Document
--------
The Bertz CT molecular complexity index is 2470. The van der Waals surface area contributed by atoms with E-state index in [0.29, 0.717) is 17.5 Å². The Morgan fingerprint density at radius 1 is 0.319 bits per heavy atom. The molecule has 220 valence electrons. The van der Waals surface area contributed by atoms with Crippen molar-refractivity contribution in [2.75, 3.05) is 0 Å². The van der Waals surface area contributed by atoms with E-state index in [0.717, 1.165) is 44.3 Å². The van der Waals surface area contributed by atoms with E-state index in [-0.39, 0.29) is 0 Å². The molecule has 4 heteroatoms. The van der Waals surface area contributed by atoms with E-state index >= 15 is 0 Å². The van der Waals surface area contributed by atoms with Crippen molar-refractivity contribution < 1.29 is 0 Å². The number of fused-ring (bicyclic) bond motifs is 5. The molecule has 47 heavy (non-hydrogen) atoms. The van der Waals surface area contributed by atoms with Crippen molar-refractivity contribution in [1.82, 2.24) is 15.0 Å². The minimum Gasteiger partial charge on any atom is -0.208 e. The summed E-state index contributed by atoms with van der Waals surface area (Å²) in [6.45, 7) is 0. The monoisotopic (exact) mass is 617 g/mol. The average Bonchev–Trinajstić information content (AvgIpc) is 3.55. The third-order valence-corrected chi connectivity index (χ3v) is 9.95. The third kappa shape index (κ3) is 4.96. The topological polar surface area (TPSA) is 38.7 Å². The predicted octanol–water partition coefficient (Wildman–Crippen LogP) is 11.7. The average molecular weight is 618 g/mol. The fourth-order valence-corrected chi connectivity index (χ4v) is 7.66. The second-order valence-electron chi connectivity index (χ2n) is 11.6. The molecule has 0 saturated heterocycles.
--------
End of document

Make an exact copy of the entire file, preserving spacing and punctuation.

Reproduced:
The Bertz CT molecular complexity index is 2470. The van der Waals surface area contributed by atoms with E-state index in [0.29, 0.717) is 17.5 Å². The Morgan fingerprint density at radius 1 is 0.319 bits per heavy atom. The molecule has 220 valence electrons. The van der Waals surface area contributed by atoms with Crippen molar-refractivity contribution in [2.75, 3.05) is 0 Å². The van der Waals surface area contributed by atoms with E-state index in [0.717, 1.165) is 44.3 Å². The van der Waals surface area contributed by atoms with E-state index in [-0.39, 0.29) is 0 Å². The molecule has 4 heteroatoms. The van der Waals surface area contributed by atoms with E-state index >= 15 is 0 Å². The van der Waals surface area contributed by atoms with Crippen molar-refractivity contribution < 1.29 is 0 Å². The number of fused-ring (bicyclic) bond motifs is 5. The molecule has 47 heavy (non-hydrogen) atoms. The van der Waals surface area contributed by atoms with Crippen molar-refractivity contribution in [1.82, 2.24) is 15.0 Å². The minimum Gasteiger partial charge on any atom is -0.208 e. The summed E-state index contributed by atoms with van der Waals surface area (Å²) in [6.45, 7) is 0. The monoisotopic (exact) mass is 617 g/mol. The average Bonchev–Trinajstić information content (AvgIpc) is 3.55. The third-order valence-corrected chi connectivity index (χ3v) is 9.95. The third kappa shape index (κ3) is 4.96. The topological polar surface area (TPSA) is 38.7 Å². The predicted octanol–water partition coefficient (Wildman–Crippen LogP) is 11.7. The average molecular weight is 618 g/mol. The fourth-order valence-corrected chi connectivity index (χ4v) is 7.66. The second-order valence-electron chi connectivity index (χ2n) is 11.6. The molecule has 0 saturated heterocycles.